"You can't be serious," the doctor insisted as he stared at me, gesticulating wildly. He made me feel stupid, ashamed, and embarrassed all at the same time.
I was speechless. I’d been led to believe that this OB/GYN would be sympathetic to my plight, the answer to my prayers. I couldn’t have been more wrong. He then proceeded to tell me in graphic detail why attempting a VBAC (Vaginal Birth After Caesarean) was such a terrible idea.
But I was young and determined. A year before, I’d undergone an emergency C-section with Adrienne. I remember being in the hospital birthing class, where we watched a short film touting the miracle of birth. When it came to the part about Caesareans, I remember turning to Bill, my husband, and whispering, “Just watch, that’ll be me.”
Months later, we ended up in the ER after midnight. When my doctor told us that the baby was breech, there was no discussion of a vaginal birth. I was summarily whisked off to the operating room. Shortly thereafter, as I groggily sang Christmas carols while under the effects of an epidural, our daughter was born.
I hated everything about the C-section. I hated the red, ugly, jagged scar. I couldn’t walk without wincing. I detested having to lounge like a beached whale on the living room sofa, unable to navigate the stairs to our second floor bedroom.
We wanted more kids, but another C-section? Hell no! The thought of anyone slicing into my abdomen again, in that same exact spot, filled me with fear and dread.
Flash forward – I’m pregnant again. We were overjoyed. But my joy quickly turned to despair when, at my first prenatal visit, after I had informed my doctor that I wanted to try for a vaginal birth, his response was less than enthusiastic.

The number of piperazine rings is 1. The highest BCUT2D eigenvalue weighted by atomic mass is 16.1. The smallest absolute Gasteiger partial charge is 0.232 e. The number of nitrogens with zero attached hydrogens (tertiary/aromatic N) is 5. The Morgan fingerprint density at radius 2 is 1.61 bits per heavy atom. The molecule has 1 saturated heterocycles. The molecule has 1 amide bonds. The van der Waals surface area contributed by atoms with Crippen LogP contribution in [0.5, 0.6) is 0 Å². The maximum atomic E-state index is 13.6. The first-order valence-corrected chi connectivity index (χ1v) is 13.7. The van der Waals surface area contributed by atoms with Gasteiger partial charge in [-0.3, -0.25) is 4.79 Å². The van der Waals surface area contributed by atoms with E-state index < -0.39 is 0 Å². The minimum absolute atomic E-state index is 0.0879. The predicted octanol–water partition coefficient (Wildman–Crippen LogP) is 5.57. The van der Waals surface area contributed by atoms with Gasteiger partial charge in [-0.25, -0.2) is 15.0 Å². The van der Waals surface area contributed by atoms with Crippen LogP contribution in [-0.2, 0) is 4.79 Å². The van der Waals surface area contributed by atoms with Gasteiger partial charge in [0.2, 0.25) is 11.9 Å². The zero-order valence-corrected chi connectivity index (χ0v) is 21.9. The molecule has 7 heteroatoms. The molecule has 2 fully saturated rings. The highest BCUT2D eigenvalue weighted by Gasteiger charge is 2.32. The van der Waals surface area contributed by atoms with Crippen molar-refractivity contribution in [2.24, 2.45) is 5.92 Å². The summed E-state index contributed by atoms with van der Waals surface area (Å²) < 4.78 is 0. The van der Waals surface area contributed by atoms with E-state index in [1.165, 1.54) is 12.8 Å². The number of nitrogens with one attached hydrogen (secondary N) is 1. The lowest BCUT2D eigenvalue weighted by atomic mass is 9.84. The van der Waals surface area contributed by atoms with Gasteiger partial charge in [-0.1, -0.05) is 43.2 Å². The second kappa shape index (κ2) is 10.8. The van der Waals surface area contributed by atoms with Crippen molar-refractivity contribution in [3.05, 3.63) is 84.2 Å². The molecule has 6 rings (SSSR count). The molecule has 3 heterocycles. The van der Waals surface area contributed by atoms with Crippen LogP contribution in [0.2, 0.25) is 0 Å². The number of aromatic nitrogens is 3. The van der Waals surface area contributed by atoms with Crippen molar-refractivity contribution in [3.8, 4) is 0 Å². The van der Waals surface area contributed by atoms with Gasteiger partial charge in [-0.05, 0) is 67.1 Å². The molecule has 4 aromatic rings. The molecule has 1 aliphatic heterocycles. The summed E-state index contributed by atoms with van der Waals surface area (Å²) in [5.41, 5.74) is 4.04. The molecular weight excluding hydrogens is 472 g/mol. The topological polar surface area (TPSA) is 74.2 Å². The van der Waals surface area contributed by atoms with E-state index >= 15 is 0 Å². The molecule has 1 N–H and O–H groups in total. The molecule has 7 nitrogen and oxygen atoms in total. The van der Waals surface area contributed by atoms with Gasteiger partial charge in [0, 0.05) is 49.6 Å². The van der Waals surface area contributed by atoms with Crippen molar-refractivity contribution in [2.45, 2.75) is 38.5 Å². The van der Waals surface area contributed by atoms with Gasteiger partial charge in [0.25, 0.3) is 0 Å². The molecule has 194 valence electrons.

“We’ll see,” he said diffidently, as if he were ruminating on what tie to wear. When I subsequently got a bill detailing his cost for a “repeat C-section” I knew I had to make a change.
I went to the library and bookstore. I researched as if I was studying for the exam of my life. Theoretically, a VBAC was possible. Yes, there were risks, the biggest one being that my uterus could rupture during labor and delivery – but the odds of that happening were miniscule. I was ready, willing, and able to take the risk. I could also accept that if circumstances warranted another C-section in order to deliver a healthy baby, of course I’d do it.
Bill was extremely supportive, but no one else in my family was. My mother thought I was being unreasonable. Ethel Kennedy had, what, 11 C-sections? Even my new mommy friends didn’t seem to share my enthusiasm; they scheduled repeat C’s like appointments to the beauty salon.
Finally, tucked inside one of the many books I read, was the name of a doctor who appeared to be open to attending a VBAC. I was optimistic, believing I’d found a kind, sympathetic physician.
Unfortunately, this doctor grilled me like a rib eye. From the tone of his voice, it was clear that he took my request as a personal affront. Why would I want to needlessly put my unborn child and myself in danger? Was it vanity? He refused to even consider the possibility of a VBAC.
On the drive home, I was demoralized and depressed, on the verge of giving up – until I learned of a female OB/GYN in a major medical teaching hospital two hours from my house. She couldn’t squeeze me in for weeks but I’d exhausted all the possibilities in my area. She was my last hope.
It was a beautiful spring morning. Bill took Adrienne to a nearby park.
The doctor glanced at my chart, then smiled. I was the perfect candidate for a VBAC. In fact, she saw no medical reason why I couldn’t have delivered Adrienne vaginally.
I wasn’t a monster after all. Wave after wave of sweet relief flooded over me.
Later that fall, Heather came into the world the good old-fashioned way. As it turned out, my wonderful doctor didn’t get to the hospital in time. I was so out of it, I thought I’d given birth to a boy. The nurses thought I was crazy. I didn’t care. I couldn’t wait to go home and show Adrienne her new baby sister.
A few hours later, that’s exactly what I did. I went into the house on my own two feet. I could walk up the stairs.
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